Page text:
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Seniors 65 & older (must show proof of age)-$15.00. 6 yrs and under are free with an adult paid ticket-1 child size pole only. For an extra pole its $5 *included in the price of your ticket your name goes in the jar for every 30 LB to 44 LB 15 oz you catch-Every Sunday @ 6 pm we will draw 5 winners of free passes. Also on parking you can park where you want to fish as well as the parking lot. It may not be regularly associated with a “woman thing” but it is something that I genuinely enjoy.

I love water as it feels like I am in touch with God and nature. I would much rather be floating in the water, but beggars can’t be choosey. The location that I visited is called Cedar Lake and it is located within Goshen, Ohio. It is a pay lake that features a variety of fish that weight up to 60 lbs.(Maybe more!) As soon as you pull into the serene location, the bait shop is on the right hand side of the lake. Inside there are various types of fishing equipment and you guessed it, various types of bait. There are also snacks and food for when you get hungry from a long day of fishing. You have to have good bait, good techniques, and some luck would be nice! Unfortunately, I did not catch any fish this time, but had a good time enjoying the company of my guests and the nature around us. But to be fair, many people there were just as unlucky as I was, so I don’t feel too bad.

Or it could be that I brought everyone else bad luck, but i’m going to err on the side of positivity in this instance. If you are afraid to try fishing or think it is a boy’s sport, you couldn’t be any more wrong! There are plenty of women fishing and so much equipment that will help us catch the big monster fish that are on those Nat Geo shows! I’ve been to several places over the country to fish, and I will ensure that I share each one I go to. Randy Taylor at Albemarle Regional Jail in Charlottesville, Va., May 14, 2014. People wore shirts Saturday with the face of Alexis Murphy to remind people that she hasn’t been found. Families gathered in Miller Park in Lynchburg to raise awareness for their cases and the safety of all children. Members of the Lake Monticello Water Rescue Team - along with their search dog, Jordan - travel down the Rockfish River on Saturday Aug. Virginia Department of Corrections Canine Units comb the grounds at 10506 Thomas Nelson Highway in Lovingston, Va. Convicted murderer Randy Taylor spent his last moments in court bolting for the door. Moments before, on May 8, a jury had declared him guilty of abducting and killing 17-year-old Alexis Murphy. All I could hear was a humming noise," Taylor said in an interview this week with The News & Advance from the Albemarle-Charlottesville Regional Jail, where he has been held since his arrest Aug. 11, 2013, eight days after the Nelson County High School senior vanished. During the sentencing portion of the trial, Alexis Murphy's mother, Laura, had begun tearful testimony about the loss of her daughter. "I remember her mom sitting up there, but I don't remember all of it," Taylor said. "I couldn't focus." Feeling faint, Taylor leaned over to his attorney, Michael Hallahan, to tell him, "I've got to leave. I've got to go." "He told me, 'You have to stay here for this,'" Taylor recalled. He doesn't recall crossing the room, only the sheriff's deputies who grabbed him lowering him into a chair outside the courtroom moments later. He said he "meant no disrespect" to the Murphy family. Within an hour of that outburst, the jury recommended his sentence: life in prison. Taylor resides now alone in his cell in a segregated holding block of the jail. He wore dress pants, a button-down shirt and a tie in court - he now wears a jail-issued, striped uniform. Taylor, 48, shares the block with five other inmates, each in their own bar-enclosed cell, just as he has since first arriving at the jail in August. "I've got a lot of people who would like to beat the [expletive] out of me," Taylor said. Murphy's disappearance shook the Nelson County community and drew national attention. Having such a recognizable, infamous inmate brings unusual challenges for the jail.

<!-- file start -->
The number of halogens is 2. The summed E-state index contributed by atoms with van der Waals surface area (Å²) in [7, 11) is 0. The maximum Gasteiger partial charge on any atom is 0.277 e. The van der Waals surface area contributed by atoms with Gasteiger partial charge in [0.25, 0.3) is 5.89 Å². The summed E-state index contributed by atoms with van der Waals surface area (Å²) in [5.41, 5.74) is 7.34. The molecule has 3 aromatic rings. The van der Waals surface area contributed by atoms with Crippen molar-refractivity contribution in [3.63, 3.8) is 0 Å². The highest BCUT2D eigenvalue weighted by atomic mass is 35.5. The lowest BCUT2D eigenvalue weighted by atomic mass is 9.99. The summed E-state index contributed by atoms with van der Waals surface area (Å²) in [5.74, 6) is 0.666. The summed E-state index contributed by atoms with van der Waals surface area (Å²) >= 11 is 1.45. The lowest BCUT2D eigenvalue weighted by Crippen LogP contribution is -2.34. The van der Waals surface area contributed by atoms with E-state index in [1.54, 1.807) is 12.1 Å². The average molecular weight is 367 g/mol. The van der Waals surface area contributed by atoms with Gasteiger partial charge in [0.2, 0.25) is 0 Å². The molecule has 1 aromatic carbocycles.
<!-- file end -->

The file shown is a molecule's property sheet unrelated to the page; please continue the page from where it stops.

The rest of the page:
"We have to shut everything down when we move him," Randy Keffer, a jail supervisor, said. Taylor receives his meals through a slot in his cell, beginning with breakfast at 6:30 a.m. Three times a week, guards release him from his cell for recreational time, when he can either use the gym or walk. He has an hour outside his cell each day to shower, make phone calls or watch television.

Because of his notoriety, Keffer said Taylor cannot participate in programs with other inmates. For Taylor, this brings a grim prospect for the future. "I don't want to stay in protective custody all the time," he said.


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